If the original maintainer is not prepared to build the snaps and get themselves verified on the snap store, then the only other source should be Snapcrafters with a clear marker that the package is maintained by the Snapcraft team (much like the classic confinement marker/warning).


Some feedback from me, some of this will overlap with Ubuntu, so sorry about that:

I just took an audit of all the devices in my house. A grand total of 73 DHCP leases, out of all of those, only 4 devices don’t have automatic updates enabled by default. That would be my Ubuntu machines. That needs to change and I think snaps are a great way towards that direction.

Lots of people have been talking about technical solutions but I’ll give a few social ones that I think the team should consider and blog about:

  • People don’t know why zero trust systems are good. The world is being overrun by bad apps on mobile and the web, explain to them why having your operating system not trust applications by default is good for their privacy.

    • Proprietary systems are way ahead of open source here, and instead of OSS leading the way the narrative is “Hate Windows updates? Try Linux, we’ll never force you to update your computer!” This is unsustainable. This is where ChromeOS shines and is is cleaning Ubuntu’s clock here, they totally, and ruthlessly give people updates.
    • No one on the ChromeOS team is sweating how many users they’re losing to Linux Mint.
  • Use science: Here are 340 questions of users suffering with PPAs, add em up, we’re talking about millions of views of people having actual problems that can go away. That’s just one tag btw, there are tons of others. The discussion is overrun by “I hate snaps because my custom theme broke”, you have an entire decade of askubuntu data that actually tells you what problems actual users have. Add them all up and say “This is the problem we’re trying to solve.” You’re letting the theoretical problems reddit thinks are important dominate the conversation instead of using the user data that you’ve been collecting for years.

  • There’s a decade old bug I can’t seem to find right now but it’s the famous mpt bug that is “It’s unreasonable to ask people to upgrade their entire operating system for one application”. Everything in that bug is useful to explain to people why that is.

  • Just hard-break the autoupdating thing . Clear Linux draws a distinct line, they let you systemctl disable swupd.

    • You get no support if you file a bug, the documentation is very clear that you’re breaking your computer.
    • You’re either all in all or all out, no frankendebian-like systems, you’re either up to date or you’re not.
    • Just plop a fat red icon in the tray and in motd when updates are disabled. Make sure you’re reminding me that I’ve made a bad decision.
    • Just own it — no one flames CoreOS, ChromeOS, Flatcar, Android, or Clear for doing autoupdates – lots of them have the luxury of coming out after Ubuntu so they get to start fresh, spend the time to cultivate blog posts and culture around it.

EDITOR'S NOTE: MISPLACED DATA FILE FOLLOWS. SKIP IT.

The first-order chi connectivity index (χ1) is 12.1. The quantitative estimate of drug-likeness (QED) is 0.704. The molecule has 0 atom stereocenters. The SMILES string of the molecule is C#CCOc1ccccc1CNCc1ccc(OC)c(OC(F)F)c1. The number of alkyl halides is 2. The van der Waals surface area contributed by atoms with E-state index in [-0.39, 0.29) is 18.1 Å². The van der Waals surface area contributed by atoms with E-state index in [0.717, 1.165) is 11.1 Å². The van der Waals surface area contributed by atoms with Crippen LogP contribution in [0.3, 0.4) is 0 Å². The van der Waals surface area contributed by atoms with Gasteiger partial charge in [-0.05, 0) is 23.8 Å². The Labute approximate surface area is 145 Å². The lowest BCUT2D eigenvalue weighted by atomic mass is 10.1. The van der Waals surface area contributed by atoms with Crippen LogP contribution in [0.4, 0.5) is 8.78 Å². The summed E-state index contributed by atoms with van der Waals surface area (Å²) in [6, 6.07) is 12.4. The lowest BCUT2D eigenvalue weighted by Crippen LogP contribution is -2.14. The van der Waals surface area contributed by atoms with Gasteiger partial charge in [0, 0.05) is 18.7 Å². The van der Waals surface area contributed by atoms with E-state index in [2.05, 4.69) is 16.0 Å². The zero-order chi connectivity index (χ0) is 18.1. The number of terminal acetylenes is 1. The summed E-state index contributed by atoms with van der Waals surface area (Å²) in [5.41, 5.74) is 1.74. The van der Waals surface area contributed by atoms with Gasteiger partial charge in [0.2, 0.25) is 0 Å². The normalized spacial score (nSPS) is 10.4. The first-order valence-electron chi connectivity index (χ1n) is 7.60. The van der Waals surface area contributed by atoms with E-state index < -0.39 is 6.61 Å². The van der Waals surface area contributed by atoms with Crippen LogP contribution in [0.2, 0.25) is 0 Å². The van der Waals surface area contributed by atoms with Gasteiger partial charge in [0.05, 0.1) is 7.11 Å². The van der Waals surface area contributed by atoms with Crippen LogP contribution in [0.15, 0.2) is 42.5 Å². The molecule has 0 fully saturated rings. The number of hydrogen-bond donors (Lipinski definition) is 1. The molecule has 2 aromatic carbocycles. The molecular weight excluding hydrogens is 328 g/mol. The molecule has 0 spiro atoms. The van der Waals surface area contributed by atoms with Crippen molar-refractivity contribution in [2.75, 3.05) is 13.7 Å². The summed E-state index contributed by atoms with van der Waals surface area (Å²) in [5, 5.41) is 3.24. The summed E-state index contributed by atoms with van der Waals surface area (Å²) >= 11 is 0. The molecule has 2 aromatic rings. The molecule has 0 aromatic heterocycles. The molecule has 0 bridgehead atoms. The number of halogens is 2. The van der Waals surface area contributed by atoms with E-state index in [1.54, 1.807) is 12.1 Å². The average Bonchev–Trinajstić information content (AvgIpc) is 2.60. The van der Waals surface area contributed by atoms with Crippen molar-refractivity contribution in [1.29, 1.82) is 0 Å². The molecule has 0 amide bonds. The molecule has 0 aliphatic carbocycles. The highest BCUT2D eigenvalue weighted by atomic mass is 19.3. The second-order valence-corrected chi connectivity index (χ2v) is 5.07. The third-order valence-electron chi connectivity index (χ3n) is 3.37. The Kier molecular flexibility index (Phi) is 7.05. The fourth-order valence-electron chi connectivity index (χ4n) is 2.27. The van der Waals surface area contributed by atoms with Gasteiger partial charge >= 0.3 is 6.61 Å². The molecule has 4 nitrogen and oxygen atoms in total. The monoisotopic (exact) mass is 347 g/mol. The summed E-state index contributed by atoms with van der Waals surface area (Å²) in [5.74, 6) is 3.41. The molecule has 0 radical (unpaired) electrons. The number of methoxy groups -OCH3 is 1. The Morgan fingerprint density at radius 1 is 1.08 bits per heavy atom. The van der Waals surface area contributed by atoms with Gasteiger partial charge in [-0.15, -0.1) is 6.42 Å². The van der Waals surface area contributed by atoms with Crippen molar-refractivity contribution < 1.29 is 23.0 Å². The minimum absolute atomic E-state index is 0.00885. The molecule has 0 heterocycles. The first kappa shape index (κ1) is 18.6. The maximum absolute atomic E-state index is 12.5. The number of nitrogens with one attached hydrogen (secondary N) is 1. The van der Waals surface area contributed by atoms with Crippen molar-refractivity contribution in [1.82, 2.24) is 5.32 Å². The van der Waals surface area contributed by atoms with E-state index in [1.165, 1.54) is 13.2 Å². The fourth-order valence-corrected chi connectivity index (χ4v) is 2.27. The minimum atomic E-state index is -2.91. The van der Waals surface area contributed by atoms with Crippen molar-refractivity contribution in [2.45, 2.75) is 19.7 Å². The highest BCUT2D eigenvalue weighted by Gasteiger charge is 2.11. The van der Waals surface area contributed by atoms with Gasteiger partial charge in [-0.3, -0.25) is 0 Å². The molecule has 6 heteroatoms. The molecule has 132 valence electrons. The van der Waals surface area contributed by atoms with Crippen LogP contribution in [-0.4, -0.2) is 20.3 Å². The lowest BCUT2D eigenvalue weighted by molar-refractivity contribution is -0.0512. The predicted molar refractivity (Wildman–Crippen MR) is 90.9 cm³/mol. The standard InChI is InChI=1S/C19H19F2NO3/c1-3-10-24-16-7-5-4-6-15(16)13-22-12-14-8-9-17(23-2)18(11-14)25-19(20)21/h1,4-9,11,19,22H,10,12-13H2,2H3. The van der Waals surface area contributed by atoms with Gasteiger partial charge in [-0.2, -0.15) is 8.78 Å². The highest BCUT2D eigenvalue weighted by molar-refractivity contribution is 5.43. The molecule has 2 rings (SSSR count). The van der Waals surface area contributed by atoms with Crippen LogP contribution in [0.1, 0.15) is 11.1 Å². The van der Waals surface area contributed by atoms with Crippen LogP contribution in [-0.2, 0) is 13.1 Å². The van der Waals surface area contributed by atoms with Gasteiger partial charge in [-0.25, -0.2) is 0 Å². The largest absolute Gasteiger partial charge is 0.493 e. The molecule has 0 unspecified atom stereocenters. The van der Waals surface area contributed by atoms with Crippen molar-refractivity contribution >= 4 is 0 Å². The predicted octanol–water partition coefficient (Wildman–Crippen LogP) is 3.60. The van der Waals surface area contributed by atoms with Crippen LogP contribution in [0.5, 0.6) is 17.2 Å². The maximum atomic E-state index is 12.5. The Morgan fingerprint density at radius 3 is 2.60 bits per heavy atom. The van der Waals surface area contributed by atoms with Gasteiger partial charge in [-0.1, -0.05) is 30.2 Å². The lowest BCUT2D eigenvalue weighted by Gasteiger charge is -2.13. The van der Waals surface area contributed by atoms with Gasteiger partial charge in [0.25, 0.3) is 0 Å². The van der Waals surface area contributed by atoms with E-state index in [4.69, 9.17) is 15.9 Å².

Bad things that need to be fixed:

  • This is the third LTS with snapd included. Launchtime performance with desktop applications are unacceptable and have been so for way too long.
  • I don’t use server snaps but if they’re to be usable you need to enforce the use of channels. Autoupdating point releases may be fine but major releases are a no-op.

Probably Non-issues

  • Given the amount of open source projects falling over themselves to be included in the Windows winget store I would consider the license of the snap store to be a non-issue. There’s lots of loud people saying they care but the people actually maintaining the software don’t care about this.

I’d much rather get a prompt to update instead of this happening beneath my feet.

Yes, agreed, and there is a mechanism in plan to offer running applications exactly this ability. You wouldn’t want your helicopter autopilot updating during a flight, either :slight_smile:


I am a sysadmin who wants to lock down updates and get emails for potential ones, schedule maintenance windows, and then perform a controlled rolling update, and do this on a monthly basis if updates exist within that timeframe.

That is what the enterprise snap store does. It lets you control when the channel inside your network changes. So latest/stable can change for the rest of the world, but not for your network. All the devices that use your enterprise snap store see your version of the truth, not the global snap store version of the truth.

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One of the key things that won my support for snaps was the realisation that I want to run software from people that I don’t trust.

How well do you actually know all the vendors of the apps you use? How well do you actually know the people behind all the cookies on the websites you use?

My first business was internet identity and crypto. People used so say “you are in the business of trust” and I would say “no, we are in the business of identity”, but most folks didn’t really relate to the difference. Just because I have checked paperwork to confirm that a business is who they say they are doesn’t mean I think you should trust them.